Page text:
A DNA profile is all you need to identify a suspected criminal on an arrest warrant, according to a recent California court ruling.
In August of 2000, with only days left before the statute of limitations ran out on an unsolved sexual assault, district attorneys in Sacramento County filed a warrant for the arrest of a suspect identified only by a DNA profile obtained from the crime scene. One month later, prosecutors found a match in a DNA databank of convicted felons; they arrested Paul Robinson, the first suspect to be arrested on such a warrant.
In a 23 February hearing in Sacramento Superior Court, Robinson's attorney argued that the warrant was unconstitutional because it did not identify the suspect by name. But the judge ruled that the warrant was valid, and that prosecutors were therefore not constrained by the statute of limitations. The defense is appealing.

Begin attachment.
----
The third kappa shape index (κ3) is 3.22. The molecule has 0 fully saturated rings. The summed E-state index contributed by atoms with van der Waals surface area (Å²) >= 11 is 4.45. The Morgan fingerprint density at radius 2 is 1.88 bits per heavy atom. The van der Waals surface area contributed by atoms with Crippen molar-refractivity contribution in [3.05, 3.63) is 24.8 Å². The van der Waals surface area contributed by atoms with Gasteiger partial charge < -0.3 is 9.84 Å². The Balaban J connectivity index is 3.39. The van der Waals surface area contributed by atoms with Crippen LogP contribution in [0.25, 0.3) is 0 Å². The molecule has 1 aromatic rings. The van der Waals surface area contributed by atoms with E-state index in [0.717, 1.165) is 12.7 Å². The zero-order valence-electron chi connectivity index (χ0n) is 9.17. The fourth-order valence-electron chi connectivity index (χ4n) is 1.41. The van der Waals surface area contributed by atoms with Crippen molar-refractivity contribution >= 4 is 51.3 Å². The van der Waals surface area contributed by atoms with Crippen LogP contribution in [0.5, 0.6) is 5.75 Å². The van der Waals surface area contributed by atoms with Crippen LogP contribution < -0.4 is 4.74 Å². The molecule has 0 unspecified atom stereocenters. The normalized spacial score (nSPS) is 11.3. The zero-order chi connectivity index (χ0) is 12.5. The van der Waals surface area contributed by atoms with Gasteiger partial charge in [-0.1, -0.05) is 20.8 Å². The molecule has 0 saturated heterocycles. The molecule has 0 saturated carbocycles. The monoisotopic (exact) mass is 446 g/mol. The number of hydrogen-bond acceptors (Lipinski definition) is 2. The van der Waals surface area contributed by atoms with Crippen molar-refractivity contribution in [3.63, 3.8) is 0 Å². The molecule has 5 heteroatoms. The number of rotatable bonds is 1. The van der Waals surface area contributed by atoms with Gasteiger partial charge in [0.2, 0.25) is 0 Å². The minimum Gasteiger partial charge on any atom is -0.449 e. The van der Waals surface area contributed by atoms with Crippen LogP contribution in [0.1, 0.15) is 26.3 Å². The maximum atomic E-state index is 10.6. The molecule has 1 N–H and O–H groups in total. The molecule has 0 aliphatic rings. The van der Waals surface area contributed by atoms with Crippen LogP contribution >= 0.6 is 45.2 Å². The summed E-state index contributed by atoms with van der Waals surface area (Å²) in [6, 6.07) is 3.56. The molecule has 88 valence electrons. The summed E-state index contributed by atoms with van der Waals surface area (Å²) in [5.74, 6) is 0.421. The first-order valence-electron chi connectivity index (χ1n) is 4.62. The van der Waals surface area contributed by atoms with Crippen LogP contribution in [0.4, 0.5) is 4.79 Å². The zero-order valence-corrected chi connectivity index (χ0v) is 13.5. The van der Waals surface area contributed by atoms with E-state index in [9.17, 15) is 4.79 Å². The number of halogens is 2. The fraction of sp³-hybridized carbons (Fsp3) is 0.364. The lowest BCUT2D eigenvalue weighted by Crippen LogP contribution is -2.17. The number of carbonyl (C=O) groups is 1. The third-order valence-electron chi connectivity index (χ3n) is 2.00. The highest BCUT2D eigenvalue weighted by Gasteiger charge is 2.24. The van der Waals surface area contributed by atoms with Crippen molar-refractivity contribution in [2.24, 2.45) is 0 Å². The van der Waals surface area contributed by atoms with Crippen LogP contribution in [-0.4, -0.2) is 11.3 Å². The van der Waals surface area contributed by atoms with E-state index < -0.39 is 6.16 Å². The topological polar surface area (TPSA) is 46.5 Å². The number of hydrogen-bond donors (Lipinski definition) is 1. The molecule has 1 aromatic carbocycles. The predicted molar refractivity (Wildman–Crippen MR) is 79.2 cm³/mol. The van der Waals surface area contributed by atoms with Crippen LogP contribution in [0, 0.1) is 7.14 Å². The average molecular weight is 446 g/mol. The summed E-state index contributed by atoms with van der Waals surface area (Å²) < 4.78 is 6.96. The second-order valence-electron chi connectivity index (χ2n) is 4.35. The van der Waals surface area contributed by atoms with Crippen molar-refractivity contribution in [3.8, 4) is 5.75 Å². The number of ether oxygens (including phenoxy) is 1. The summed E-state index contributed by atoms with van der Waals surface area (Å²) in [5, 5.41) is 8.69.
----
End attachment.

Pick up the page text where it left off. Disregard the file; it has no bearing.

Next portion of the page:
The decision will have little impact on future cases in California, says Sacramento deputy district attorney Laurie Earl: As of 1 January the state legislature extended the statute of limitations on sexual assault cases in which only DNA evidence is available, putting no limit on the amount of time allowed to find who it belongs to.
But district attorneys in other states will be watching the case closely as a precedent for their own John Doe warrants, says Norm Gahn, a Milwaukee prosecutor who in 1994 filed the first John Doe warrant based solely on DNA. The ruling will allow them to "breathe life" into cases that would otherwise be closed because of statutes of limitations, he says.